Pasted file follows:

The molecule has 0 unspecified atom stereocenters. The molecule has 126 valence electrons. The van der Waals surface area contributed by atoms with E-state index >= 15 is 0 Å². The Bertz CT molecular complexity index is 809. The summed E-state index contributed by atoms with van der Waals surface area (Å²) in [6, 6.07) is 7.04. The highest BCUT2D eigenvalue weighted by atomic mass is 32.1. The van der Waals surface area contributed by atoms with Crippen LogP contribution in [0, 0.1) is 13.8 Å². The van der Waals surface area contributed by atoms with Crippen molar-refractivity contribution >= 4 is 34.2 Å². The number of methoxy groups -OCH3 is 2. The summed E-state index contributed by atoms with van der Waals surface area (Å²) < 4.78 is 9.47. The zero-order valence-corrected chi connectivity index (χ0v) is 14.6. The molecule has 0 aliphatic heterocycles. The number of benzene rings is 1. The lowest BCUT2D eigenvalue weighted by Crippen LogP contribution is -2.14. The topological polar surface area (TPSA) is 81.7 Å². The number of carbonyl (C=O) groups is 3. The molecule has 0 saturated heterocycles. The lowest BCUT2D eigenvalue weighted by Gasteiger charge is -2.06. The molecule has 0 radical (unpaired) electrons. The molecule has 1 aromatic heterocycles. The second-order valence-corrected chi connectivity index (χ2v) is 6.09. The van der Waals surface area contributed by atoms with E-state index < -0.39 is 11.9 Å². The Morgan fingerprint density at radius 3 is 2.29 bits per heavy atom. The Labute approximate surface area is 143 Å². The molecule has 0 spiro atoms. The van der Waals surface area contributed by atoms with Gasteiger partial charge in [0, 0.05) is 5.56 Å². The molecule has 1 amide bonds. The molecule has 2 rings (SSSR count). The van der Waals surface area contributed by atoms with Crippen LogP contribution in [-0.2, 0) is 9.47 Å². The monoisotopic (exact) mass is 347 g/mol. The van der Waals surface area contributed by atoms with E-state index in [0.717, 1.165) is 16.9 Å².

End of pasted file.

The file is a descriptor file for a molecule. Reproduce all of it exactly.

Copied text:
The molecule has 0 unspecified atom stereocenters. The molecule has 126 valence electrons. The van der Waals surface area contributed by atoms with E-state index >= 15 is 0 Å². The Bertz CT molecular complexity index is 809. The summed E-state index contributed by atoms with van der Waals surface area (Å²) in [6, 6.07) is 7.04. The highest BCUT2D eigenvalue weighted by atomic mass is 32.1. The van der Waals surface area contributed by atoms with Crippen LogP contribution in [0, 0.1) is 13.8 Å². The van der Waals surface area contributed by atoms with Crippen molar-refractivity contribution >= 4 is 34.2 Å². The number of methoxy groups -OCH3 is 2. The summed E-state index contributed by atoms with van der Waals surface area (Å²) < 4.78 is 9.47. The zero-order valence-corrected chi connectivity index (χ0v) is 14.6. The molecule has 0 aliphatic heterocycles. The number of benzene rings is 1. The lowest BCUT2D eigenvalue weighted by Crippen LogP contribution is -2.14. The topological polar surface area (TPSA) is 81.7 Å². The number of carbonyl (C=O) groups is 3. The molecule has 0 saturated heterocycles. The lowest BCUT2D eigenvalue weighted by Gasteiger charge is -2.06. The molecule has 0 radical (unpaired) electrons. The molecule has 1 aromatic heterocycles. The second-order valence-corrected chi connectivity index (χ2v) is 6.09. The van der Waals surface area contributed by atoms with E-state index < -0.39 is 11.9 Å². The Morgan fingerprint density at radius 3 is 2.29 bits per heavy atom. The Labute approximate surface area is 143 Å². The molecule has 0 spiro atoms. The van der Waals surface area contributed by atoms with Gasteiger partial charge in [0, 0.05) is 5.56 Å². The molecule has 1 amide bonds. The molecule has 2 rings (SSSR count). The van der Waals surface area contributed by atoms with Crippen LogP contribution in [-0.2, 0) is 9.47 Å². The monoisotopic (exact) mass is 347 g/mol. The van der Waals surface area contributed by atoms with E-state index in [0.717, 1.165) is 16.9 Å².